Henry George proposed that land speculation creates boom-bust cycles. I propose a real-assets model of economic crises, loosely based on George’s theory, in which land prices play a central role. Swings in land prices affect the entire economy by three mechanisms: construction on marginal sites, partial displacement of circulating capital by fixed capital investment, and the . . . → Read More: A Real-Assets Model of Economic Crises: Will China Crash in 2015
Technical Appendices A-L for Oil and Gas Leasing Policy: Alternatives for Alaska in 1977, 8 of them by Mason Gaffney. Others by Michael Crommelin, Richard Norgaard, and . . . → Read More: Appendices for Oil and Gas Leasing Policy: Alternatives for Alaska in 1977
So called “capital gains” are actually unearned income, economic rent. Expanding tax favors for capital gains worsens inequality and impairs . . . → Read More: Capital Gains and the Future of Free Enterprise
This will not be a perfect market. There will be only one seller, and the buyers will surely form a user’s association. But this should not deter us. No human institution is perfect, except some that are perfectly awful. The present water market is one of these, and the point is to make it less awful. Maximum feasible improvement is the . . . → Read More: How a Water Market Might Work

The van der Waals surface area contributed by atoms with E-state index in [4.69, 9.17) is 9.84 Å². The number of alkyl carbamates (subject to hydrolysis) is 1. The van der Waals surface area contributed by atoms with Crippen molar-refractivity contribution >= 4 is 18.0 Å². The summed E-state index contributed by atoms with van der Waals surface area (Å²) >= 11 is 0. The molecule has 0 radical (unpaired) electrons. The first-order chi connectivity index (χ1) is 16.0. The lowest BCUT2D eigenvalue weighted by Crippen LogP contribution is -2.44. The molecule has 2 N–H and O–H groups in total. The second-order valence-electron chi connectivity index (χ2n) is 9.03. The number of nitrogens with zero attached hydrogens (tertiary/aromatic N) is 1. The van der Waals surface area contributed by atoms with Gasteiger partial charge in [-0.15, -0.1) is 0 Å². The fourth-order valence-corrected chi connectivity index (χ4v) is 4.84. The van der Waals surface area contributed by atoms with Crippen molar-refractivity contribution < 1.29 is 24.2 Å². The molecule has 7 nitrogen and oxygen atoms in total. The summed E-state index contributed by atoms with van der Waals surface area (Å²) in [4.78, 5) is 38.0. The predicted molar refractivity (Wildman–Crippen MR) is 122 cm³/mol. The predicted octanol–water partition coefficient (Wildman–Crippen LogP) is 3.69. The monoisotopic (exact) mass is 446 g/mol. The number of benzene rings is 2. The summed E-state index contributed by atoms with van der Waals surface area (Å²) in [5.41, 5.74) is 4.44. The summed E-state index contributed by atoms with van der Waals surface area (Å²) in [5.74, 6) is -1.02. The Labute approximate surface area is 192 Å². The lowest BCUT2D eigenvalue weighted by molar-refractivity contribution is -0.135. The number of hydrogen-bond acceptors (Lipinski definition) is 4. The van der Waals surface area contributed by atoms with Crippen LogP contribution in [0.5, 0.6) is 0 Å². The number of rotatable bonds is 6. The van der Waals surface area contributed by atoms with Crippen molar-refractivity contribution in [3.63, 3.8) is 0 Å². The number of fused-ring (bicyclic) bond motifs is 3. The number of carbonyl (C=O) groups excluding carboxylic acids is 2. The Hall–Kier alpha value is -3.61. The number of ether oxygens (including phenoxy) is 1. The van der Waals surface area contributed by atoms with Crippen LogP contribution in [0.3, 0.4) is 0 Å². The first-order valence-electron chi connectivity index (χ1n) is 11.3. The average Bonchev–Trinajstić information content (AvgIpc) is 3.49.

The purpose of this report is to be of service to the Alaska State Legislature and the Department of Natural Resources in their review of oil and gas leasing policy. It is written from the State’s viewpoint. It treats the State’s interests as being frequently adverse to those of the State’s lessees, without being hostile to them. Where the . . . → Read More: Oil and Gas Leasing Policy: Alternatives for Alaska in 1977
Land is a major cost element of urban housing. Site values of improved urban lots are about 20 percent of the total value of new single unit dwellings. However, this ratio varies significantly between neighborhoods and regional areas in the United States. For example, for the third quarter, 1967, FHA data for proposed one-family homes to be financed under Section . . . → Read More: Policies and Practices Affecting Urban Land Costs as an Element of Housing Costs
What is the “message” of Proposition 1 3? Everyone was invoking it this past summer to fill his sails, but what was really blowing in the wind?
Howard Jarvis had been fighting property taxation for a score of years with minimal success. Philip Watson, until recently more prominent, led two property tax limitation initiatives to defeat. All these prior efforts were tax shifts, . . . → Read More: Proposition 13: An Alternative Reform
National governments originate historically to acquire, hold and police land. Other functions are assumed later, but sovereignty over land is always the first business. Private parties hold land from the sovereign: every chain of title goes back to a grantor who originally seized the land.
When economists today speak of “rent—seeking” they usually are thinking not of basic land rent, but in . . . → Read More: Rent-Seeking and Global Conflict
In 1986, Congress made realized capital gains fully taxable, in the spirit of uniformity animating the 1986 reform. Now we are witnessing a major effort to revive the exclusion of part or all of capital gains from taxable income, partly on the grounds that much of the gains are “phantom” income, an illusion of . . . → Read More: The Partiality of Indexing Capital Gains